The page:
This time two weeks ago, we were in Crescent City, California, after attending my 40th high school reunion in Ashland, Oregon.
While there, we saw the first of several wild creatures — in this case, a whole bumch of seals lounging in the harbor.
We also saw some pelicans on the beach.
At one beach, while Tim was wading in the surf, I spotted this little guy on a nearby driftwood log.
Wednesday morning, July 26, there was a tidepool exploration with a park ranger. I tagged along after her for about half an hour, gathering bits of information about what there was to see.
We looked at limpets and barnacles . . .
. . . and tiny snails. At first glance, these were just little black dots on the rocks. You had to get very close to see that they were snails. I didn’t have anything to put in the photo for size comparison, but I would say that this little guy was less than one-eight inch in diameter.
I also saw a fair number of anemones, but I didn’t go out far enough to see any sea stars. The range shared a story about one time when she was leading a tour of a bunch of middle schoolers. She told them that it was okay to gently touch the tentacles of an anemone and feel it try to grab one to your finger. She described how the fat in our fingertips protects us from the anemone’s venom. However, unbeknownst to her, some of the boys were daring each other to lick an anemone. One of them later complained that his tongue felt numb.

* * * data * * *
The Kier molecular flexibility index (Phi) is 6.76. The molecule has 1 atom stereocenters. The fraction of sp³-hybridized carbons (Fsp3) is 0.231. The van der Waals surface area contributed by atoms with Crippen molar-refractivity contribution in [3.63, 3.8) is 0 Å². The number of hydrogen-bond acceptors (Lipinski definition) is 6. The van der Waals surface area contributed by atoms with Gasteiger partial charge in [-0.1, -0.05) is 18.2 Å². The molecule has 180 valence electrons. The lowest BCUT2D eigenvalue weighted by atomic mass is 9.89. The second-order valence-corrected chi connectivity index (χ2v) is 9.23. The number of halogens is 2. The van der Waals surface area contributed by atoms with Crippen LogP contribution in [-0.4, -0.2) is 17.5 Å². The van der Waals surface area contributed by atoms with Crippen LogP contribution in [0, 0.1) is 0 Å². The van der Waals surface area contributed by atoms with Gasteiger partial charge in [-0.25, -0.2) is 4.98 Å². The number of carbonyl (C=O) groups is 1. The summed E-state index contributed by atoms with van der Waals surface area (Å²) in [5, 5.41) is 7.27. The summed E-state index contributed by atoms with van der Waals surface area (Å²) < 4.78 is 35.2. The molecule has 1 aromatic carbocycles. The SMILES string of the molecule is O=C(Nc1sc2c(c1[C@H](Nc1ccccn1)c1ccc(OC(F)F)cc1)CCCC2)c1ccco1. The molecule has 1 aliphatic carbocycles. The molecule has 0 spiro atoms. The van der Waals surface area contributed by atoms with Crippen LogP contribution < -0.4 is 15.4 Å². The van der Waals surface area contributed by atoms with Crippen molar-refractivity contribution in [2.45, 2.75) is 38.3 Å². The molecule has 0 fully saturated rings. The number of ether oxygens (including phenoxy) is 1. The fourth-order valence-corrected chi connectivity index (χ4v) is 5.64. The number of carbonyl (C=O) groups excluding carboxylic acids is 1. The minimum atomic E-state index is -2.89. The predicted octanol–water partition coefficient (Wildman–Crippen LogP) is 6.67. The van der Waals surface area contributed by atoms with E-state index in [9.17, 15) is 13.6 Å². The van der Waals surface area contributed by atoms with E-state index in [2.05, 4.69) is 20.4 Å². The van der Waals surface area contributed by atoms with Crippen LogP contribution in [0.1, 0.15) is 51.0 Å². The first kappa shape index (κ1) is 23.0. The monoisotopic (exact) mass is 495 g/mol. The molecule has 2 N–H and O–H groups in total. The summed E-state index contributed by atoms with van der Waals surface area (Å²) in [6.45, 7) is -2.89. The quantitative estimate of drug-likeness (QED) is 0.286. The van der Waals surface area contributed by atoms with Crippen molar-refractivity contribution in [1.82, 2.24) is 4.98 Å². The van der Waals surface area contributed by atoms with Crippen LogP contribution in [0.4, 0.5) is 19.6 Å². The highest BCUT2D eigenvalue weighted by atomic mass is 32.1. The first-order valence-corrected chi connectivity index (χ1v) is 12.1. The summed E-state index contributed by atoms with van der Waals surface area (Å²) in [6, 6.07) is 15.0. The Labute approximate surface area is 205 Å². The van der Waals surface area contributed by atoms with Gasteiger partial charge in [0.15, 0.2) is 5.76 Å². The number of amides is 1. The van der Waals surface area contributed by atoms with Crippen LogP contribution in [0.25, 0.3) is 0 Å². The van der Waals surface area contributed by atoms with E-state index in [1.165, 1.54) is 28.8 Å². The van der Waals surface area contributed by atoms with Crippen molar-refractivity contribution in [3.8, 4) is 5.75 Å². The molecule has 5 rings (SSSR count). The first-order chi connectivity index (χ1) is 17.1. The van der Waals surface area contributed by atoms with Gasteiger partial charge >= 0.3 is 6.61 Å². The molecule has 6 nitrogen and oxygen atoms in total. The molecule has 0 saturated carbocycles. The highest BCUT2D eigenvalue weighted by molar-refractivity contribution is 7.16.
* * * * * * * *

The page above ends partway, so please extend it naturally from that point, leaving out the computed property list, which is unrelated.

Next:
I also got a good look at some coralline algae.
Each one of those little segments is an individual; they aggregate to form what looks like one big plant.
The second morning at Sunset Bay, I was headed over to brush my teeth, but crossing the path ahead of me were a doe and her fawn.
Before we left Cape Arago, we visited the lookout at Simpson Reef. I had heard the seals barking from farther south at Cape Arago, and had been able to see the seals through my camera’s zoom, but got a better view at the lookout.
There was a fellow there with a scope set up aimed at an elephant seal, which he was allowing people to look through.
I also got a picture of a bird with its breakfast, though it didn’t seem to be in any hurry to eat it.
At the second campground we stayed at, Cape Lookout, there was a swallow’s nest near the restrooms. I might not have noticed except that in the evening the two parents were swooping in and out of the passageway, which prompted me to look up. At first, I only saw two hungry chicks.
But the next morning, I could clearly see that there were three.
I also got a picture of one of the adults perched on a door handle across the way.
And lastly, before leaving the campground, I saw a waxwing perched on a branch.